Statistics – Too many statistics can be overwhelming, but a well-placed statistic that reveals information that the reader wouldn’t normally be aware of is both informative and interesting. It makes the reader want to know more about that particular topic. Are there any stats you found during your research that really stood out to you?
Question – Ask a question. Make the reader think about the issue for his/her self. Give them a moment to contemplate and become curious about what answers you might be able to provide. Think about what question(s) inspired you to write your piece.
Bold statement – Surprise the reader! Like a question, a bold statement is meant to make the reader think. “Friends are forever.” Do they agree or disagree with your statement? What makes you say that? It makes them what to know what you’re all about and where you are coming from. Note: Although you want your statement to catch the reader’s attention, be careful not to be offensive or inappropriate, especially if you don’t have a valid reason to be.
Funny fact – Did you know that…? How many times have you been somewhere where someone throws out a random fact that spurs up an interesting conversation amongst strangers? Like a statistic, a funny fact should both inform and interest the reader about what you have to say next.
Imagery – Start with a picture, sound, smell, taste, or feeling to kick start the reader’s imagination. Draw them into a scenario or introduce them to a character. Make them want to know what happens next.
Definition – Like a statistic or funny fact, a definition should inform and interest the reader in what is going to come next. It hopefully will get them to start contemplating a certain concept, which you touch on throughout your piece.
Joke/Humour – Make the reader laugh. Who doesn’t like to laugh? Chances are if you can make someone laugh in the first line or two, they will want to keep going and see what other amusing things you have to say. Just make sure they are laughing with you and not at you.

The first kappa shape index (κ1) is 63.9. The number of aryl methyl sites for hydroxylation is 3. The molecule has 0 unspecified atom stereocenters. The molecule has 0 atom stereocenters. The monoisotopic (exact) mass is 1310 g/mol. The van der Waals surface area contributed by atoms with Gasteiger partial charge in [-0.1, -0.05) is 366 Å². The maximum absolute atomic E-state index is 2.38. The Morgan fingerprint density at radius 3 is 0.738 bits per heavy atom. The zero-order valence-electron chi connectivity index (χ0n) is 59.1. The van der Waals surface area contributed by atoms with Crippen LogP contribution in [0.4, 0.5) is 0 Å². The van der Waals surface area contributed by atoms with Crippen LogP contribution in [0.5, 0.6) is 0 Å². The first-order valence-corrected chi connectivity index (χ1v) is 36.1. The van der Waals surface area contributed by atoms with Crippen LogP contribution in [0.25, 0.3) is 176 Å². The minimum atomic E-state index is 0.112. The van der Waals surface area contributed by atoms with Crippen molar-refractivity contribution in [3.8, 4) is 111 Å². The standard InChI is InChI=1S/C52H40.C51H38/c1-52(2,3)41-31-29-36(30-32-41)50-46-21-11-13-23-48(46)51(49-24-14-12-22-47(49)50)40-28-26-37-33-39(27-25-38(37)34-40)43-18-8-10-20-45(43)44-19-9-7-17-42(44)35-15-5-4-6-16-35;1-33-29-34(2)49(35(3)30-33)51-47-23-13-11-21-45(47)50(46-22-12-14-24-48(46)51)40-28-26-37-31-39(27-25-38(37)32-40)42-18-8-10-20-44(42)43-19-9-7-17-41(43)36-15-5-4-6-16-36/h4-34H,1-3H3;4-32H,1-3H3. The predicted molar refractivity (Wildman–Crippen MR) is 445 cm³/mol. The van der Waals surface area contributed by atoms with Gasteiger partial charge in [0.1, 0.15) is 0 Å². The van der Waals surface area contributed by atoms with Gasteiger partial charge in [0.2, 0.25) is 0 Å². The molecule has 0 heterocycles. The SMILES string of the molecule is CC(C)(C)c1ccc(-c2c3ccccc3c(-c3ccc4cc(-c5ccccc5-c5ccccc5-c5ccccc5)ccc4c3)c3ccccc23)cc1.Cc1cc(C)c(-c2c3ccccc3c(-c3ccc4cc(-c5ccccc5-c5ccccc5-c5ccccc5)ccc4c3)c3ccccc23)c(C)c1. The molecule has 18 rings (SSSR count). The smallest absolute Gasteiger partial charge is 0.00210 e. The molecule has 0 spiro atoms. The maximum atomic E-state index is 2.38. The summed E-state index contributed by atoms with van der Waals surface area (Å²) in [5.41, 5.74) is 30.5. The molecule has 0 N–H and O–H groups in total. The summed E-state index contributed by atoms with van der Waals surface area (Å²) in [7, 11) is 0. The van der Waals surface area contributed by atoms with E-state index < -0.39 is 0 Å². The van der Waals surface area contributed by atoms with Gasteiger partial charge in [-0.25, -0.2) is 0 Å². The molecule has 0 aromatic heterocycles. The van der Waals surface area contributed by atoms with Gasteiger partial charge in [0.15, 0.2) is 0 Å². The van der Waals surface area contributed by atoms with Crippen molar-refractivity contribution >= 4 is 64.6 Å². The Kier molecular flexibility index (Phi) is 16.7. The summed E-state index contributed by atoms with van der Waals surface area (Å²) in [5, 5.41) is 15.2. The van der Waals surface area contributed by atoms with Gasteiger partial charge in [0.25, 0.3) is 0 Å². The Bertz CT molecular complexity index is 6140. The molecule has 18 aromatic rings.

Name drop – Humans love gossip. By making a comparison between your message and a famous figure, it will intrigue the reader. Maybe you know something about that important figure that they don’t. It may help to make your main argument more identifiable or put it into context. Or, maybe the reader will just be curious to know how you came up with your link.
You understand the significance of a hook, what it entails, and have some ideas of styles you can employ to create your own, so how do you know if you’ve got a keeper? Why not just ask? Once you have finished the introduction to your piece, send it off to a friend (who has little or no knowledge about your piece’s content) and ask them to read it over. When they have finished it, take the paper away and simply ask them what made the biggest impression on them. Do they even remember what you said in the first two lines? Were they confused at any point? Did the hook draw them in, but they didn’t get the connection between those first two lines and the rest of the paragraph? Continue to get feedback and fine-tune your hook until it gives you the effect you are hoping for.
Coming up with a good hook often is the most challenging part of writing, but it can also be the most fun. Don’t sweat it! Enjoy yourself and be creative.
For more information and examples of hooks, take a look at these other articles I found: